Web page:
Originally Posted by Greg4cocokai
I totally agree with Andrew if you go without a spinnaker
and DDW. I've had some of my fastest speeds on a J44 i used to skipper
, broad reaching, with the main and poled out jib to leeward. Just make sure the Forspar pole is big and long enough! We snapped the first one in half.
I agree, I think most people underestimate the strength required by whisker poles generally. In defence of telescopic poles, because they're half length (almost) when you're handling them, weight is not such a handling problem as with fixed length poles.
Cost, however, is
a problem with the Forespar item, particularly for big boats. Still -- big boat owners tend to have a well-practiced look of resignation while signing big cheques, IME
I forgot to mention another good thing about the 'poling to leeward' option: it's a great setup for sailing that tricky heading almost, but not quite DDW, for sectors too short to justify setting up the highly effective, Evans recommended "2 piece kite"
What I do in my home waters, where the home stretch very often requires (in summer) sailing for 3 or 4 miles at 165 AWA, in about 20 - 35 knots with a nice steep little sea, is this:
Pole the headsail to leeward, and alternate between
- sailing 150, or some such nice hot angle, with the headsail pulling like a freight train, pole extended to the max for that sail, .... and
- flicking the main over to the other side (especially when I see a gust approaching, if it's a juicy augmented seabreeze day) and running off, wing and wing, perched nicely in front of the wave crest, rock solid and (even in a boat which is tender
and tall-rigged) virtually immune to a broach.
If the sail area is borderline for the wind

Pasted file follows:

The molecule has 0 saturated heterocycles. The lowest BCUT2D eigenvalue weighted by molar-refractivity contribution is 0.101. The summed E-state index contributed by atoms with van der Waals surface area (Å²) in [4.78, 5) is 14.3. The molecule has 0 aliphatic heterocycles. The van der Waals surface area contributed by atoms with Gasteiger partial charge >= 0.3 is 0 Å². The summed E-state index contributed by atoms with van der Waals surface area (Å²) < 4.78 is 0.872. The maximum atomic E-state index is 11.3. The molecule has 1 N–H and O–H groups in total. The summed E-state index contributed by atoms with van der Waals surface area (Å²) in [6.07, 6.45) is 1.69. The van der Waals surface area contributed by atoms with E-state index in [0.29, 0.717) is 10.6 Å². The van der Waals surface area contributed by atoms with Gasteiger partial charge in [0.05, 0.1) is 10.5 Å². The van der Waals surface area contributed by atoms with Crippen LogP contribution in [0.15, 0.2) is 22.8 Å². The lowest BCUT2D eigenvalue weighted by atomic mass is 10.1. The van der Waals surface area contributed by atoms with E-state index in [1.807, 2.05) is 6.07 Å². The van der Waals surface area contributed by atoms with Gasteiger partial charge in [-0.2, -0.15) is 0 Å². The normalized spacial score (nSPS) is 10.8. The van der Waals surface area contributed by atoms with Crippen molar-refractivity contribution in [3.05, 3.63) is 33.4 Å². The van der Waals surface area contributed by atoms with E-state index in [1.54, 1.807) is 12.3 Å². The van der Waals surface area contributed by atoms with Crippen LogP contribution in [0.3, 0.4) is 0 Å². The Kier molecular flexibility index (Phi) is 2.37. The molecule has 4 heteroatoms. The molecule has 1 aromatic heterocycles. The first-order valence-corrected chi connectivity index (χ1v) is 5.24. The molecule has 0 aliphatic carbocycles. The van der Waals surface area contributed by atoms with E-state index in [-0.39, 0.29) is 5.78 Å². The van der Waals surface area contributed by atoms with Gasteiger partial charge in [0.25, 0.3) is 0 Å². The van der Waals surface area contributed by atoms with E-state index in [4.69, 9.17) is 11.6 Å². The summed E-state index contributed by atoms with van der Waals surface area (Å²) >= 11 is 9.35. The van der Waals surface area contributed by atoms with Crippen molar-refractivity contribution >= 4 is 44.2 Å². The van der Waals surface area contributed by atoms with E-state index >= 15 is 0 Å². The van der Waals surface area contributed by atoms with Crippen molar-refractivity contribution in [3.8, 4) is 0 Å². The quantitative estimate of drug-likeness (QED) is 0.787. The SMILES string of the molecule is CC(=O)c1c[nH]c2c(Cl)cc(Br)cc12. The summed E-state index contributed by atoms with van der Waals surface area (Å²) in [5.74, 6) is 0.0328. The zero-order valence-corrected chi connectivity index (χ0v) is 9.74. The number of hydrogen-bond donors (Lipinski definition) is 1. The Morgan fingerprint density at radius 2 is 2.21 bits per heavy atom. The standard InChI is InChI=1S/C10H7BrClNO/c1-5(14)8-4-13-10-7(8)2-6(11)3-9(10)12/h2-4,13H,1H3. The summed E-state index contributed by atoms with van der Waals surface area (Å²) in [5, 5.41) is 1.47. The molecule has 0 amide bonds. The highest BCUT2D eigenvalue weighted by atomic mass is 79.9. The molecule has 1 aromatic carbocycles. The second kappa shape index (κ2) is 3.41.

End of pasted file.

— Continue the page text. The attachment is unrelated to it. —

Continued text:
strength, I'll square the boom all the way out, make sure the outhaul
is taut, set the vang-preventer up hard, then bring the mainsheet in a tad to stop the mainsail head
This, in combination with the headsail pole being the right length, keeps the white sails locked in place relative to the hull
, in a way which prevents those small force oscillations which can otherwise quickly build up to a broach if their tempo happens to coincide with the natural roll period.
(Particularly with guest helmspeople. I recall
taking my Mum sailing once, when she was still alive but getting on in years, in the waters where she spent her own summers as a child.
She was radiantly happy at the helm
(she turned out to be a natural) and I couldn't bear to take it from her as the breeze built on a brilliant summer afternoon - so instead I raked the swing keel
aft, worked ceaselessly on all aspects of the trim, and sweated bullets.
She never knew that we were sailing on the hairy edge of a broach for thirty agonising minutes)
On another occasion on a friend's boat, I could sense that he was distracted on the helm
in an animated conversation with his guests, who were getting married the next day.
I braced myself for the imminent broach, and when it happened, I raced up to the mast
and released the tackle on the telescopic pole before the full pressure of the wind could come on and buckle it.
A fixed length pole, even one with a track well up the mast
, does not AFAIK have a safe option for dealing with the aftermath of a broach, in the absence of a very sophisticated outboard
end which can trip remotely, and release an overloaded sheet or clew despite it acting in the compression
direction for the pole.
It occurs to me as I write this that a really
well engineered telescopic pole could include a self tripping cleat on the purchase
, tunable like a snowski binding, that would protect the pole from buckling.